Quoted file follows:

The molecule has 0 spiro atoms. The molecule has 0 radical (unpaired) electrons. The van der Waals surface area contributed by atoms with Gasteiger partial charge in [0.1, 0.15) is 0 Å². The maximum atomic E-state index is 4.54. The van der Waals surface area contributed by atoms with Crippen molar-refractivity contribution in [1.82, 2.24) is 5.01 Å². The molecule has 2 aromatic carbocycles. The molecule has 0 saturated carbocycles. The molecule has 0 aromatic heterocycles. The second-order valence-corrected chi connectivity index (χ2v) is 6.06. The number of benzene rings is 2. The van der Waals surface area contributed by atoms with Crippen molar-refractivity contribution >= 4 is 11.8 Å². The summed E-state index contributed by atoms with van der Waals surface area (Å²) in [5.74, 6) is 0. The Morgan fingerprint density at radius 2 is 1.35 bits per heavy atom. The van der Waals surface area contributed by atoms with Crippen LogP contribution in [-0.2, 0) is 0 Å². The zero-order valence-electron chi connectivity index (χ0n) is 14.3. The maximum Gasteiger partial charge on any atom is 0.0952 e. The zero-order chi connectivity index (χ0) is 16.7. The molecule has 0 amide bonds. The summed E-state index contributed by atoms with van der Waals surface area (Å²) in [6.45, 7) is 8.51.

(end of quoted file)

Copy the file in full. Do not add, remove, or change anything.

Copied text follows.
The molecule has 0 spiro atoms. The molecule has 0 radical (unpaired) electrons. The van der Waals surface area contributed by atoms with Gasteiger partial charge in [0.1, 0.15) is 0 Å². The maximum atomic E-state index is 4.54. The van der Waals surface area contributed by atoms with Crippen molar-refractivity contribution in [1.82, 2.24) is 5.01 Å². The molecule has 2 aromatic carbocycles. The molecule has 0 saturated carbocycles. The molecule has 0 aromatic heterocycles. The second-order valence-corrected chi connectivity index (χ2v) is 6.06. The number of benzene rings is 2. The van der Waals surface area contributed by atoms with Crippen molar-refractivity contribution >= 4 is 11.8 Å². The summed E-state index contributed by atoms with van der Waals surface area (Å²) in [5.74, 6) is 0. The Morgan fingerprint density at radius 2 is 1.35 bits per heavy atom. The van der Waals surface area contributed by atoms with Crippen LogP contribution in [-0.2, 0) is 0 Å². The zero-order valence-electron chi connectivity index (χ0n) is 14.3. The maximum Gasteiger partial charge on any atom is 0.0952 e. The zero-order chi connectivity index (χ0) is 16.7. The molecule has 0 amide bonds. The summed E-state index contributed by atoms with van der Waals surface area (Å²) in [6.45, 7) is 8.51.